Augustine urges the British bishops to cement Catholic unity, and performs a miracle in their presence. Retribution follows their refusal 3.
Augustine consecrates Mellitus and Justus as bishops: his own death 4. Laurence and his fellow-bishops urge the Irish to maintain the unity of the Church, particularly in the observance of Easter: Mellitus visits Rome 5. At the deaths of Ethelbert and Sabert their successors revive idolatry: on this account, both Mellitus and Justus leave Britain 6. Mellitus and Justus are recalled 7. The prayers of Bishop Mellitus put out a fire in his city 8. The reign of King Edwin: Paulinus comes to preach the Gospel to him, and first administers the Sacrament of Baptism to his daughter and others Pope Boniface writes to the king, urging him to accept the Faith King Edwin is moved to accept the Faith by a vision seen during his exile Edwin holds a council with his chief men about accepting the Faith of Christ.
Ecclesiastical History of the English People
The high priest destroys his own altars Edwin and his people accept the Faith, and are baptized by Paulinus The Province of the East Angles accepts the Christian faith Paulinius preaches the Word of God in the Province of Lindsey. The reign of King Edwin Pope Honorius sends a letter of encouragement to King Edwin, and the pallium to Paulinus Before engaging the heathen in battle, King Oswald sets up a wooden cross: a young man is later healed by a portion of it, and innumerable other miracles take place 3.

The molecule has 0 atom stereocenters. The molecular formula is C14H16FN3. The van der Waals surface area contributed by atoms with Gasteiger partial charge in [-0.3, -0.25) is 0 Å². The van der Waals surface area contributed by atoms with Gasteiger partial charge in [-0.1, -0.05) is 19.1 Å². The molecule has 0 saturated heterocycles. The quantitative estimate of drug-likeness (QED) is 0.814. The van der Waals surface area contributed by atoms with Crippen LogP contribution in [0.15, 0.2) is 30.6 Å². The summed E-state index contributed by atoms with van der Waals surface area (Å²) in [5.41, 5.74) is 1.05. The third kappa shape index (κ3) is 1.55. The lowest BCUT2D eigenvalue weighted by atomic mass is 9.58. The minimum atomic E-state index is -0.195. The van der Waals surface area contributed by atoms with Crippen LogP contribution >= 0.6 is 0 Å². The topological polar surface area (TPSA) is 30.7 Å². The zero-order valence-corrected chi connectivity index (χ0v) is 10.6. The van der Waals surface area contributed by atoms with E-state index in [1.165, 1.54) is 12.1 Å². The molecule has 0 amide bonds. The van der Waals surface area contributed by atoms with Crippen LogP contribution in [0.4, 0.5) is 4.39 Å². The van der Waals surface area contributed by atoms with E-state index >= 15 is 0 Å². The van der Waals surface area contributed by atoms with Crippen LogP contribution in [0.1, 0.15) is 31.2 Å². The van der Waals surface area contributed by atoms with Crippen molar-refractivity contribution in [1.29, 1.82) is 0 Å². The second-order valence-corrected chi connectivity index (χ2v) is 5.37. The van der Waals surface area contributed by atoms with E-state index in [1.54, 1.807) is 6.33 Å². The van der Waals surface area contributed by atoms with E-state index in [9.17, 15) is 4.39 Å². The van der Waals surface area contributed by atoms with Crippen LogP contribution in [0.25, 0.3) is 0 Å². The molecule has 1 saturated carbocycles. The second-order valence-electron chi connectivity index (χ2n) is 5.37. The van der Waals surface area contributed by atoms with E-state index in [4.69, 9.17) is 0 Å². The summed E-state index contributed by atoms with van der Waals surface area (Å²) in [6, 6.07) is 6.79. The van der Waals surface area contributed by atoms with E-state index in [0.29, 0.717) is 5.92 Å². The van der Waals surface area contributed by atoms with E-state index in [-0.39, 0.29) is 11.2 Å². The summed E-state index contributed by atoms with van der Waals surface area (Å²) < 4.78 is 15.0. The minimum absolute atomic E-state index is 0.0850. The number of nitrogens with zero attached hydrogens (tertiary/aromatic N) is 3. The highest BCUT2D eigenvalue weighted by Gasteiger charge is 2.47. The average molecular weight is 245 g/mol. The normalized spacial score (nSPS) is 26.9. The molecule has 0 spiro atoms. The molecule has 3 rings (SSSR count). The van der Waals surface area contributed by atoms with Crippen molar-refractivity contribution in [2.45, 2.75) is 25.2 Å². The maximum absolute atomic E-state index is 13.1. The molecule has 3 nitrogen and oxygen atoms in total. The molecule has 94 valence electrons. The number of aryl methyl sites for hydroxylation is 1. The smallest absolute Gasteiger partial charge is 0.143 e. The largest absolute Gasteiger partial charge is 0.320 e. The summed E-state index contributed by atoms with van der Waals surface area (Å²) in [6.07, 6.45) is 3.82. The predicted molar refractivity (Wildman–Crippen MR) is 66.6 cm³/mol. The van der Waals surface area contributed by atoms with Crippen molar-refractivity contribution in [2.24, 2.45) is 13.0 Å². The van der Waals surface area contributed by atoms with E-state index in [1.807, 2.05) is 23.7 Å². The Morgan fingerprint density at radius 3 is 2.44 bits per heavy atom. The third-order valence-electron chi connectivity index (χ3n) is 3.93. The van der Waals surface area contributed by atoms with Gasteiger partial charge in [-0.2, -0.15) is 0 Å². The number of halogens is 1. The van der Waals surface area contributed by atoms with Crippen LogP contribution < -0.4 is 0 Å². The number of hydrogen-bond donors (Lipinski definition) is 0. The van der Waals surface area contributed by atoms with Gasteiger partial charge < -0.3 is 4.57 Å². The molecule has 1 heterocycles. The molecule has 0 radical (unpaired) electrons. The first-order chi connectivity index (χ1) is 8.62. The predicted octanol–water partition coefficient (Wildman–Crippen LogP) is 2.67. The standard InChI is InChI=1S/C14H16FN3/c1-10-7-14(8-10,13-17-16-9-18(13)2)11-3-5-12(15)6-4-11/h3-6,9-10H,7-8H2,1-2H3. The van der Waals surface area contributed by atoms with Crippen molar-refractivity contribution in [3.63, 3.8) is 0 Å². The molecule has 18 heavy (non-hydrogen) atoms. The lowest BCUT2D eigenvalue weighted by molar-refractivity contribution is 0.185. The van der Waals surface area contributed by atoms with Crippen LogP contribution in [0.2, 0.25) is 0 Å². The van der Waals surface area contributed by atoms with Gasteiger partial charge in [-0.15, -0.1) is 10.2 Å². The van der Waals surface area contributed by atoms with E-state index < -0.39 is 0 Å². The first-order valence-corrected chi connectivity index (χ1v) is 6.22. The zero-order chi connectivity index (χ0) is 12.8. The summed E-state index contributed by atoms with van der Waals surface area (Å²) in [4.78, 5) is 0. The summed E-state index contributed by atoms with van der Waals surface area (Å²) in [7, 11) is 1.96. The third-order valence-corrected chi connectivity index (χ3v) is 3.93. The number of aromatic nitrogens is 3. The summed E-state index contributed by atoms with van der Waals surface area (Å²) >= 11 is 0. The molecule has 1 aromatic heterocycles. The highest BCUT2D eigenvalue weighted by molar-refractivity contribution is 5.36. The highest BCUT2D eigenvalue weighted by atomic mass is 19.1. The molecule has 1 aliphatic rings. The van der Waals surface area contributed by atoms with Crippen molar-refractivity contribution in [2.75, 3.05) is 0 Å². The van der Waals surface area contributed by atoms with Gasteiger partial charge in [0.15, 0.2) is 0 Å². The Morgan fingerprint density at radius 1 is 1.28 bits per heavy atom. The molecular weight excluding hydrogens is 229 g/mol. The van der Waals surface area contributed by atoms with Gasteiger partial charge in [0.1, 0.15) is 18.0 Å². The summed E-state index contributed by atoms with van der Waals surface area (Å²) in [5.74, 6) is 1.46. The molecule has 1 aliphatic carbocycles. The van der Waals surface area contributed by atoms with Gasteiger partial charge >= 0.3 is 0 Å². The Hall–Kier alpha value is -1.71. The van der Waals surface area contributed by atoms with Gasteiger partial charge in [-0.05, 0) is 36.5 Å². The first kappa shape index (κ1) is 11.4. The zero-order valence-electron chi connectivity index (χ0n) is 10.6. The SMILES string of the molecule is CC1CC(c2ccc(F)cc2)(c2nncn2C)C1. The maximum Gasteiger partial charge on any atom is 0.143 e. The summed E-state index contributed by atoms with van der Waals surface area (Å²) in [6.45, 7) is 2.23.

Oswald asks the Irish to send him a bishop: when Aidan arrives, he grants him the island of Lindisfarne as his episcopal see 4. How the Picts received the Faith of Christ 5.
The Life of Bishop Aidan 6. The wonderful devotion and piety of King Oswald 7. Earconbert, King of Kent, orders the destruction of idols.
His daughter Earcongota and his kinswoman Ethelberga dedicate themselves to God as nuns 9. How the earth from this place has power over fire On the death of Paulinus, Ithamar succeeds to his Bishopric of Rochester. An account of the wonderful humility of King Oswin, who was treacherously murdered by Oswy Bishop Aidan foretells a coming storm, and gives seafarers holy oil to calm the waves The wooden buttress of the church against which Aidan leaned as he died is untouched when the rest of the church is burned down.
His spiritual life The life and death of the devout King Sigbert Fursey establishes a monastery among the East Angles: the incorruption of his body after death attests to his visions and holiness On the death of Honorius, Deusdedit succeeds him as Archibishop of Canterbury. The succession of the bishops of the East Angles and of Rochester Cedd receives the site for a monastery from King Ethelwald, and hallows it to our Lord with prayer and fasting: his death On the death of Penda, the Province of the Mercians accepts the Faith of Christ: in gratitude for his victory, Oswy gives endowments and lands to God for the building of monasteries